This week, “BNP Paribas SA, the European Union's biggest bank” stated that it “is no longer participating in conventional bond issuance for” “oil and gas producers.”  In essence, BNP Paribas has announced that it will cease financing the fossil fuel industry.  This development has been attributed to “stricter ESG regulations in Europe as well as a lawsuit brought by climate activists.”  Notably, even though BNP Paribas is withdrawing from the fossil fuel industry, it has become “the biggest underwriter of green bonds globally” and a major player in sustainable finance, indicating a shift in accordance with the energy transition from fossil fuels to sustainable energy. 

This action by BNP Paribas serves as an illustration of one of the greatest fears of the fossil fuel industry (and of the state governments supporting them)--that climate regulations could be designed and implemented in such a fashion so as to effectively starve the fossil fuel industry of access to capital, even when those enacting such regulations disclaim any such intent.  While BNP Paribas is hardly a major player in this sector, its decision here may amplify those fears and cause additional pushback from fossil fuel interests, and sympathetic governments.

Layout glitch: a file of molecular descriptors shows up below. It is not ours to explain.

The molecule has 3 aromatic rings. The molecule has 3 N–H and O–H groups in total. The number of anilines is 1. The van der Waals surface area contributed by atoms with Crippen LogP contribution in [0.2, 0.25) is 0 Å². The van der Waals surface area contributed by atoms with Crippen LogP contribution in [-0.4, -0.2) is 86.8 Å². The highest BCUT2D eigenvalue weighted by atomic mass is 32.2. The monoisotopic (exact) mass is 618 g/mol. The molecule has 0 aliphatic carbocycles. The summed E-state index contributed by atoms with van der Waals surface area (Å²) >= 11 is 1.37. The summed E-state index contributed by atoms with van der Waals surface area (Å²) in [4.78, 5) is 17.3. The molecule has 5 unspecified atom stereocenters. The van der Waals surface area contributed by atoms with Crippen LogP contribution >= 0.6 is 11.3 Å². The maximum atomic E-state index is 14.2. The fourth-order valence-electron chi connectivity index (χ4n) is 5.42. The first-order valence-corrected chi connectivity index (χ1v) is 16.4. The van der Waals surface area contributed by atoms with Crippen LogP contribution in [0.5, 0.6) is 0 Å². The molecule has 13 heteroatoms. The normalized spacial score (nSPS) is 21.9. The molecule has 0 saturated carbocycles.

Still, it should also be noted that this development further demonstrates the ongoing divergence between the European Union and the United States with respect to climate regulation, as the EU has been imposing significantly more stringent requirements than the United States.  Indeed, as reported by Bloomberg, “US banks are actively stepping in to take over contracts abandoned by European banks.”  So the immediate impact of BNP Paribas' decision will likely be quite limited, as the fossil fuel industry currently has a plethora of other financing options.